Monday April 25, 2005 Homily by Fr. Robert Altier   Fifth Week of Easter


Reading (1 Peter 5:5b-14)  Gospel (St. Mark 16:15-20)


In the Gospel reading, Our Lord tells us today that there are signs that are going to accompany any person who believes. He tells us that if we are baptized and live the faith, we are going to be saved. He tells us then that someone who has this faith is going to be able to speak new languages; they are going to be able to handle serpents; they are going to be able to cast out demons; they will be able to heal people.


Now you might look at yourself and think, “But I can’t do those things, so does that mean I don’t believe?” No. What it means is that there are some people to whom these gifts are going to be given, but it does not imply that they are going to be given to everybody. Each one of us has different gifts. Saint Paul makes that very clear when he talks about all the various functions that people have within the Church. In the Mystical Body, each person has his or her own function, and so it does not mean that everybody has all of these things.


But at the same time that we are looking at what it is to believe and to make sure that we are not going to be condemned, Saint Peter, on the other hand, tells us that we have to be sober and vigilant because our opponent the devil is prowling like a roaring lion looking for someone to devour. What we see then, as Saint Peter says, is that we have to resist him, steady in our faith. We need to make sure that faith is strong. Not faith in the fact that we can speak in tongues or the fact that we can heal people or whatever it might be, but just simple faith in Jesus Christ. If we were to put faith just in some kind of external sign that we have, we are going to fail because the faith then is not in Christ but the faith is in something that we think we can do. And the real fear is that we would start to look at it as being our own: “Look what I can do,” rather than, “Look at what Jesus is doing in me.” That is the reason why He oftentimes does not provide these sorts of things, because our pride would get in the way and we would be lost. The devil is very shrewd, and he is going to look for any opening to be able to get in.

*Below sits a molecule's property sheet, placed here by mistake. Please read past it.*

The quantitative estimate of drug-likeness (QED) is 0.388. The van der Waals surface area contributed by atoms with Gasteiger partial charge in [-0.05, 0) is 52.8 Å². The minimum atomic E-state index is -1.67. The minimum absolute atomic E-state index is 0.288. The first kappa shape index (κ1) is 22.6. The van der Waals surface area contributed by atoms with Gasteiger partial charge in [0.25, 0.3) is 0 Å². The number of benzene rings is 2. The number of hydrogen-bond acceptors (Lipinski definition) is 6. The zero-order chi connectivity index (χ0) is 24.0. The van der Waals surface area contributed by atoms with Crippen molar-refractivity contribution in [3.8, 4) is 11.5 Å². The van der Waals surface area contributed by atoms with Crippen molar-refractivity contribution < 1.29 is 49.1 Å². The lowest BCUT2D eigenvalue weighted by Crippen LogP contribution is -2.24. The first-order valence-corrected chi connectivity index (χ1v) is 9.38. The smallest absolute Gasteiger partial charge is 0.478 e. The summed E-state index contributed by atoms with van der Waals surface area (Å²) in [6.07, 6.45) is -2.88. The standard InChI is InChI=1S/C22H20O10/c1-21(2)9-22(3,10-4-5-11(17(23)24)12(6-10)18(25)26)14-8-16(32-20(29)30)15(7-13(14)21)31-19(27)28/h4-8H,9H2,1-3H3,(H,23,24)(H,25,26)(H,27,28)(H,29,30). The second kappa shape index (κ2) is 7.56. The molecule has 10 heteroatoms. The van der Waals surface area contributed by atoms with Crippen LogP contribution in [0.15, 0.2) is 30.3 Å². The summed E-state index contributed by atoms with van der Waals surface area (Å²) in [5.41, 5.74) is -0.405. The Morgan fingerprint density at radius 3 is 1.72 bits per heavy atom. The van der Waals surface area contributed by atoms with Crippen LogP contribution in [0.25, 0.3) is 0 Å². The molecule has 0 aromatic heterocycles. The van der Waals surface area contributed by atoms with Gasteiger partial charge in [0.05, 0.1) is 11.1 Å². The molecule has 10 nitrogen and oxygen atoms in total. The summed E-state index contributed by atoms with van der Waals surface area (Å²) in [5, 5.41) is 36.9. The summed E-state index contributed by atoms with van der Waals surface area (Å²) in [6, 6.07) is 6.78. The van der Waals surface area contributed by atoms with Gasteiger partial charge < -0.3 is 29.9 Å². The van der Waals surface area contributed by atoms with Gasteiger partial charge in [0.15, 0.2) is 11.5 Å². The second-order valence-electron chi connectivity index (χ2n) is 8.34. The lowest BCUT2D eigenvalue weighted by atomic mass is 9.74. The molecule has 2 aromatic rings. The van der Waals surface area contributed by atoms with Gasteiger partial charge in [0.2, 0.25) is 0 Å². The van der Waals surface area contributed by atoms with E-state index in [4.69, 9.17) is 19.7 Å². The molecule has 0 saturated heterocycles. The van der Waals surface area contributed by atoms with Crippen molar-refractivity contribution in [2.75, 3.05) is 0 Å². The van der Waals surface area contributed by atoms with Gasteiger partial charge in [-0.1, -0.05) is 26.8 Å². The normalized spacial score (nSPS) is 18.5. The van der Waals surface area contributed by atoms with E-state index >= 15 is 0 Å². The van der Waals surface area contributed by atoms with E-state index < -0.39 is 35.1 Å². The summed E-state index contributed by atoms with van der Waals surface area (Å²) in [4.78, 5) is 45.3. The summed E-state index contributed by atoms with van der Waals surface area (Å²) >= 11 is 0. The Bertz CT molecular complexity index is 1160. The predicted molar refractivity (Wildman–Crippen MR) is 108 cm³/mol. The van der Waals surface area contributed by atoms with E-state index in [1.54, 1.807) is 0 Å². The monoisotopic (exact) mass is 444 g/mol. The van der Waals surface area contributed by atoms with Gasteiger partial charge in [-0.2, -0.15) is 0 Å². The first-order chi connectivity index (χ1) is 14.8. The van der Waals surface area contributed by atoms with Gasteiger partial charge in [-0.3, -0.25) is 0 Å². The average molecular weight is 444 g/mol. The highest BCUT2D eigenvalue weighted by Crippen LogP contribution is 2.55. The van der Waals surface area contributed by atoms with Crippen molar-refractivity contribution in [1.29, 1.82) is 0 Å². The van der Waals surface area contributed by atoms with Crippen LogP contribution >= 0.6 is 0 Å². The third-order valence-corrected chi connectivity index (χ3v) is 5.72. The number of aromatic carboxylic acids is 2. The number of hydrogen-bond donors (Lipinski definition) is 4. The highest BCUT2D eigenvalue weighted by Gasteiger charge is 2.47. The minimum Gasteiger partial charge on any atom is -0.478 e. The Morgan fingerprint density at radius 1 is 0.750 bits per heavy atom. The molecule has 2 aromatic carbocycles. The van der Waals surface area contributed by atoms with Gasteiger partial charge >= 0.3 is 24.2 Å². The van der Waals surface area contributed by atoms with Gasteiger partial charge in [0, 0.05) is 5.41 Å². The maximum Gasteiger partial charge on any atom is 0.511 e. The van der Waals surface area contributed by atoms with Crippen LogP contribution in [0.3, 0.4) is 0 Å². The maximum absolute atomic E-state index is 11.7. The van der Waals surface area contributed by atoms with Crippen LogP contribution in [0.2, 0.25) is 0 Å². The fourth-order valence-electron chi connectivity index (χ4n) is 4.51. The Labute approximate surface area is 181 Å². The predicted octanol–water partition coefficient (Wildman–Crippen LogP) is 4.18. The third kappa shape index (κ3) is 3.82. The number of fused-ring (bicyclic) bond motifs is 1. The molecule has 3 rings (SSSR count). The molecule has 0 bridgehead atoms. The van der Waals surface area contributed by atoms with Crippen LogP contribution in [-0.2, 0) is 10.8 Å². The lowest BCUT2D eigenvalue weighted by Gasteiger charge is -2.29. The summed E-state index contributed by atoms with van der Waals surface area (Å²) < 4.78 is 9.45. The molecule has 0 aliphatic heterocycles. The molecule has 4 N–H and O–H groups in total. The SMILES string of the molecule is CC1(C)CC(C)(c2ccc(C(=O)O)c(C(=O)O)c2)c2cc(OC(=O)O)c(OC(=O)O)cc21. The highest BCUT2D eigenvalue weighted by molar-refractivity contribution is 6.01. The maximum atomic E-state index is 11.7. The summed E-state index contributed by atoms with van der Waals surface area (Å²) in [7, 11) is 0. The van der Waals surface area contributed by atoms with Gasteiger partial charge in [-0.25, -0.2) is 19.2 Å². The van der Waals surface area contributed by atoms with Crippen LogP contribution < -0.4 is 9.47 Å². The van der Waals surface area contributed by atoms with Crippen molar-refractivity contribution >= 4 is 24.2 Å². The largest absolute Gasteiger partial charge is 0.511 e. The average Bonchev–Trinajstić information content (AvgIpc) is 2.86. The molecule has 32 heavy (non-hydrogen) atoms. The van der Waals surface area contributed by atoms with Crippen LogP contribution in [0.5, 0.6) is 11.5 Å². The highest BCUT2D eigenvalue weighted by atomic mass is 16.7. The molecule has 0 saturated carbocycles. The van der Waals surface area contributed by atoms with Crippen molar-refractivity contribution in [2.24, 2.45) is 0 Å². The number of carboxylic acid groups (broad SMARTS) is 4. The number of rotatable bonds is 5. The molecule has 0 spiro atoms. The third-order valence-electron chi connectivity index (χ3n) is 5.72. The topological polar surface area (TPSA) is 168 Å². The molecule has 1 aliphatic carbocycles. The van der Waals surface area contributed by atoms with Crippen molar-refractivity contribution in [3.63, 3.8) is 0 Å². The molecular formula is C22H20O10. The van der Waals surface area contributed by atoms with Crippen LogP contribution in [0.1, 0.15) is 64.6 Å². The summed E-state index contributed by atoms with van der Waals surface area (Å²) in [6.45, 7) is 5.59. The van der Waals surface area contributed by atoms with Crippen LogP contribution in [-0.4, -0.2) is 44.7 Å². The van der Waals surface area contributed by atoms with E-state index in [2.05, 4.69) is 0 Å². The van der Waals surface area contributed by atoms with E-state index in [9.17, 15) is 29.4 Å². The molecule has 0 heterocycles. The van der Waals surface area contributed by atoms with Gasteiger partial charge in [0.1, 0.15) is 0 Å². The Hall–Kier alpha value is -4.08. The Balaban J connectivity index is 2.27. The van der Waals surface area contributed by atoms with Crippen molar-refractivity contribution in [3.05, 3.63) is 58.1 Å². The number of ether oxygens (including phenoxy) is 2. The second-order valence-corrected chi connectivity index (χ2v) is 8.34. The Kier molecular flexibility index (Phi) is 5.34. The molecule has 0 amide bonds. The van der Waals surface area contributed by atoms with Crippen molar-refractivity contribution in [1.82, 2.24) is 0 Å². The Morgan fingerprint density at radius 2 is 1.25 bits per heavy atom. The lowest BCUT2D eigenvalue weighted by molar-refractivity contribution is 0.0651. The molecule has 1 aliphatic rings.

So God in His mercy does not give us all these extraordinary gifts because He knows we would be in trouble if we had them since it requires humility, as Saint Peter begins with. He tells us that we are to clothe ourselves in humility because that is the one thing Satan cannot get. He can attack us pretty much in any way except humility. If we have humility, Satan is done. That is what we need to be about. If we have humility, then we are going to accept every element of the faith. We can look right down the list of all the things the Church teaches, and the person who is truly humble is going to accept every last one of them without the slightest hesitation.


We have everything exactly laid out for us. If we are going to have that faith, as Saint Peter says, then we are going to suffer just like everyone else who has faith. If we have faith, the gift that God will give all of us is suffering and humiliations – and that is something we can be guaranteed of. Now you can look at it from the other side. Instead of saying, “Do I speak in tongues and do I have the gift of healing and prophecy and all these other things?” Do not worry about that. Is God giving you some sufferings and humiliations? If so, then you are doing just fine. If not, I would begin to worry. That is what it really comes down to because these are the things that Satan cannot deal with. As long as we are remaining faithful in the midst of the struggles, then we are going to be victorious in Christ; then, as we heard in the Gospel, we will not be condemned because we are truly believing in Christ. We are believing in Him not in the midst of extraordinary signs, but we are believing in Him and remaining firm in our faith in the midst of testing, in the midst of sufferings and trials and humiliations. When that is the way that we are, then we can rejoice and be glad because at that point the faith is being proven, it is being demonstrated, and we remain faithful to Jesus Christ in the midst of those kinds of difficulties. Then we can be reasonably sure of our salvation.

e is telling us, Thisi s what I want, but I want


*  This text was transcribed from the audio recording of a homily by Father Robert Altier with minimal editing.